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Are Waldenstrom Macroglobulinemia Patients at Higher Risk from COVID-19?

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Published on September 23, 2020

Will Waldenstrom Macroglobulinemia Patients be Candidates for the COVID-19 Vaccine?

What is the risk to Waldenstrom patients from COVID-19? Dr. Jorge Castillo, Clinical Director of the Bing Center for Waldenstrom Macroglobulinemia, Dana-Farber Cancer Institute, Boston, joins Patient Power Co-Founder Andrew Schorr to discuss how a Waldenstrom macroglobulinemia patient's current treatments affect their risk from COVID-19. Dr. Castillo discusses the possibility of a vaccine and under what conditions a Waldenstrom patient would be able to be vaccinated. Click to hear the full discussion.

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Transcript | Are Waldenstrom Macroglobulinemia Patients at Higher Risk from COVID-19?

Andrew Schorr:
Hello and welcome to Patient Power. I'm Andrew Schorr. We're visiting, on behalf of the IWMF, a speaker who was at their annual conference speaking virtually and that's Dr. Jorge Castillo, who is the Clinical Director for Waldenstrom's at the Dana Farber Cancer Institute in Boston.

Are Waldenstrom Patients at Higher Risk From Covid-19?

Dr. Castillo, I have to ask you, we're doing this program during the coronavirus, COVID-19 pandemic. You've been through it in Boston, where you are, and someone with Waldenstrom's is likely to say, "Well, what about me living with this condition? I'm at higher risk of getting it. Am I at higher risk of having severe complications because I'm living with Waldenstrom's?" What do you say?

Dr. Castillo: So as we approach the treatment of Waldenstrom's in a personalized manner, I think we should also approach the risk towards developing COVID-19 or catching COVID-19 and actually developing a bad outcome from COVID-19 in a personalized manner, too.

Different Stages of Waldenstrom

Patients have... They're at different stages in their disease and it goes all the way from the patient who is recently diagnosed, never treated, to the patients have received multiple treatments, for the patients who are in active treatments, for the patients who have received many, many treatments, right? So I think the immune system of the patients with Waldenstrom's basically deteriorates over time. I think because of the disease and the time spent with the disease, living with the disease. Number two, the number of treatments that patients do receive. And obviously at the time in which you're receiving an active treatment, then your immune system is also affected.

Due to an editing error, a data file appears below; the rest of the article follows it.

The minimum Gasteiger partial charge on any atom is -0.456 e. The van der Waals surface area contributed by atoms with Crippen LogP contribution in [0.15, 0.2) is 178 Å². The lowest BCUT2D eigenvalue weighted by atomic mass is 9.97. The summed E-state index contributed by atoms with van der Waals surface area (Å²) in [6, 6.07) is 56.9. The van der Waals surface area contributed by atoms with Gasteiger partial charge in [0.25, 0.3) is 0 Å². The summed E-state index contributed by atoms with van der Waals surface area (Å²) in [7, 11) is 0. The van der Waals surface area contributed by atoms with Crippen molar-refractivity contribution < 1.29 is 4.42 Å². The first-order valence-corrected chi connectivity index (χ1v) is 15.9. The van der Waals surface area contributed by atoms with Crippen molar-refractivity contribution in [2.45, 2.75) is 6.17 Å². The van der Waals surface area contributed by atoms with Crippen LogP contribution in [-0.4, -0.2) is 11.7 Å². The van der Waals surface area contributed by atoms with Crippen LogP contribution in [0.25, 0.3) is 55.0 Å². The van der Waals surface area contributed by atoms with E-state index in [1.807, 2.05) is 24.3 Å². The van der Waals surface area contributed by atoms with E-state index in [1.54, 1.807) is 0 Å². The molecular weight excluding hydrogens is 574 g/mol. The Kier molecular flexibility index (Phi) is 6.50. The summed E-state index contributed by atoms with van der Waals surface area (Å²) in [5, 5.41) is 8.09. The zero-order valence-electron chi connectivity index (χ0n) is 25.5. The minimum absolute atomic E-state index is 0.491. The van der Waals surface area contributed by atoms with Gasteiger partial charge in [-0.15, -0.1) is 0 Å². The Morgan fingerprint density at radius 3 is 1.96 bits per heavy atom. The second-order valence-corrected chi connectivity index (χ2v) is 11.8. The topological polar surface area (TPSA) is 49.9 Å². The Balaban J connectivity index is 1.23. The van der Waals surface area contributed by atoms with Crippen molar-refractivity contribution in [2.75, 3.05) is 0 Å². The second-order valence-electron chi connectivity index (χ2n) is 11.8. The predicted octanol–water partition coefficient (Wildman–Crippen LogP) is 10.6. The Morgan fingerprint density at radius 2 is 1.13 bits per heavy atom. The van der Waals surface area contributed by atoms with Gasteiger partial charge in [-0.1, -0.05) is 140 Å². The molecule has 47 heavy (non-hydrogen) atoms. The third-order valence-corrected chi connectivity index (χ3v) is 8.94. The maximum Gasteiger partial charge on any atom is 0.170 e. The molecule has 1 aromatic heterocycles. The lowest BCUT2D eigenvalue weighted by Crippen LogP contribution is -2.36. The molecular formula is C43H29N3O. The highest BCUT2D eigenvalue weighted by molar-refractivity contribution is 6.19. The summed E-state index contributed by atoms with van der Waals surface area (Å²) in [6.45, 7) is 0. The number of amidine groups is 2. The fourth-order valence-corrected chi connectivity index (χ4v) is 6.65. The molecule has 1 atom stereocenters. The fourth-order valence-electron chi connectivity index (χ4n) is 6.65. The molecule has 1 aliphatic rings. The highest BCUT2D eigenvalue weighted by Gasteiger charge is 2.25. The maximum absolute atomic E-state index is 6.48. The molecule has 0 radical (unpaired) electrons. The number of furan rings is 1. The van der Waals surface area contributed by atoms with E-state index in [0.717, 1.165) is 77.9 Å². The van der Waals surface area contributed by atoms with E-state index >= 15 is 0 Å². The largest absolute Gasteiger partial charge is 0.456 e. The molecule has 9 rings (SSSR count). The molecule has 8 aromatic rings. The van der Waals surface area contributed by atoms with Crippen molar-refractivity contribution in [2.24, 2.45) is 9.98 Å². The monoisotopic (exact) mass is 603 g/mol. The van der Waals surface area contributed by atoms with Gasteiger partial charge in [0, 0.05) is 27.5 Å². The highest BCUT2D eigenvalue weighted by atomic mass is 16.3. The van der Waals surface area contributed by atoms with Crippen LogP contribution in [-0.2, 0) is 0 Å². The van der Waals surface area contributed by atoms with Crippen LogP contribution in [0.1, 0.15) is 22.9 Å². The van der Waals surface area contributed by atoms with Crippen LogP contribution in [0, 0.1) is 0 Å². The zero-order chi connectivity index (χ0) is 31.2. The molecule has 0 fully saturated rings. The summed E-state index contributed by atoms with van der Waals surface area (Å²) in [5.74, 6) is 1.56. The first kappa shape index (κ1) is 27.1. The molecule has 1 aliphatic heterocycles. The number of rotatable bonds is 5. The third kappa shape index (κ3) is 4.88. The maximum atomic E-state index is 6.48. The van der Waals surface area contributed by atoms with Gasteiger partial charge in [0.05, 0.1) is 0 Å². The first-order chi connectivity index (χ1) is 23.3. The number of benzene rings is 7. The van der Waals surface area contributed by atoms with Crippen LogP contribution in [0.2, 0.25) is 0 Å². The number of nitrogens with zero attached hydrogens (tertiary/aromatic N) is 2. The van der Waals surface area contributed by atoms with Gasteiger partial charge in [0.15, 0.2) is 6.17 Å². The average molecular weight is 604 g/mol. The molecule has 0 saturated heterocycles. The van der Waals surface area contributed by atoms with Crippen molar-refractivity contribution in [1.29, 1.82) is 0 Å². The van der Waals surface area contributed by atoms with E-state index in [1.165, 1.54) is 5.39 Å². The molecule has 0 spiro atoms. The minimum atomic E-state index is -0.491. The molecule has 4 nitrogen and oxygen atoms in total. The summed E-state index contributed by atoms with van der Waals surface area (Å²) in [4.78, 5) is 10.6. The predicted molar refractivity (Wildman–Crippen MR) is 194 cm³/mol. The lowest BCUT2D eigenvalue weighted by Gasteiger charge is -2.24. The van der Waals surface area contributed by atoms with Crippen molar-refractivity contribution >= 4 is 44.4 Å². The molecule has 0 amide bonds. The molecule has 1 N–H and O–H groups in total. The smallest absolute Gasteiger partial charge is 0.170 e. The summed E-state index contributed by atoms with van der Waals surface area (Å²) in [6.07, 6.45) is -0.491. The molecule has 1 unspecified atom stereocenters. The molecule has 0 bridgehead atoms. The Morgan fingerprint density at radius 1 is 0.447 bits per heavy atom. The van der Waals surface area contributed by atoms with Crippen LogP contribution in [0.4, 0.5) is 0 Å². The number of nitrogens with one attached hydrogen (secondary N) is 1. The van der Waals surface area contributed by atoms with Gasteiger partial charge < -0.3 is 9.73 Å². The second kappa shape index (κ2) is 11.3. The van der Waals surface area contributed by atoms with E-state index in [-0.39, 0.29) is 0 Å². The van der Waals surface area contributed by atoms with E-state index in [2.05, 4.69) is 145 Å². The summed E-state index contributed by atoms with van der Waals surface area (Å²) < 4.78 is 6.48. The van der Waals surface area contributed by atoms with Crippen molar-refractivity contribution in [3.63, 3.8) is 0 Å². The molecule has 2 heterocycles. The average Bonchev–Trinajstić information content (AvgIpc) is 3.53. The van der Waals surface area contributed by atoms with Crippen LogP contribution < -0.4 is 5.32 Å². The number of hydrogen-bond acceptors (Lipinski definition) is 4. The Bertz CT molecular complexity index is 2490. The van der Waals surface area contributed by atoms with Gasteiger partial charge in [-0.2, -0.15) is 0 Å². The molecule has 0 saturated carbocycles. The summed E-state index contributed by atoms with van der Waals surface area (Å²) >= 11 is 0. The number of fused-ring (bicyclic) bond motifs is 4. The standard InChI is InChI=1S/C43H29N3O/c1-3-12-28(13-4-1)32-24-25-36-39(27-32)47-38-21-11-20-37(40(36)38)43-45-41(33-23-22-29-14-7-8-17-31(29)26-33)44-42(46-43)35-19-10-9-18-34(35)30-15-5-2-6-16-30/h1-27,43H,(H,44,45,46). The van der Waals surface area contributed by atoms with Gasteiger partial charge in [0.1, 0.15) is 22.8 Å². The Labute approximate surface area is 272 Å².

So there are different levels in ways in which these conditions and situations can affect the patients and the risk of catching and developing bad outcomes from COVID-19. The patients who are recently diagnosed are probably going to be on the best side of things. I think their immune systems are probably less affected by the disease. Their bone marrows and there are other parts of the immune system are less affected by the treatments received. So, I think those patients are probably almost at a level that pretty much anybody else will be in terms of the risk of catching this infection.

I think that patients who might be at a little higher risk are the patients who are actively on treatments. I think those patients, for example, the patients who are on BTK inhibitors, Bruton Tyrosine Kinase inhibitors, I think the risk is probably minimally increased. I think these conditions affect the immune system but when we compare it to, for example, how rituximab (Rituxan) affects the immune system, I think BTK inhibitors affect the immune system just a little bit less degree, at a lesser degree than what rituximab does. And that really jumps up a lot when we talk about chemotherapy.

Chemotherapy and Waldenstrom Risk

I think patients who are on active chemotherapy treatment are at a much, much, much higher risk. So my sense is, if somebody is receiving chemotherapy, with or without rituximab, I think those are the patients who need to be extra careful in terms of the contact with other people, in terms of staying at home, avoiding exposures, because the risk of catching and developing a bad outcome is much higher.

Waldenstrom Patients and the COVID-19 Vaccine

I think a vaccine is on the way, which I think is very hopeful, probably for the first quarter of 2021. And obviously depending on the features of the vaccine, then we will either recommend or not recommend the vaccination for patients with Waldenstrom's. My sense is that as long as the vaccine is not made of a live virus, our patients should be able to get it. The efficacy might not be a hundred percent because of the immune system and all that. But I don't think there would be a safety issue with this vaccine. So in my mind, I think our patients could potentially benefit from these interventions.

Andrew Schorr:
Well, thank you for explaining that. And admittedly, and I think you said it, we just don't have the data. Do we have worldwide data on Waldenstrom patients and coronavirus or the complications of COVID-19? We don't. So it's a discussion with your doctor and hopefully, people are remaining safe, so they don't even go there.

Dr. Jorge Castillo, thank you so much for discussing this very current issue with you and we wish you the best and the best for all your patients. Thank you for being with us.

Dr. Castillo:
Thanks, Andrew. Thank you very much.

Andrew Schorr:
Okay. I'm Andrew Schorr. Remember stay safe and knowledge can be the best medicine of all. 


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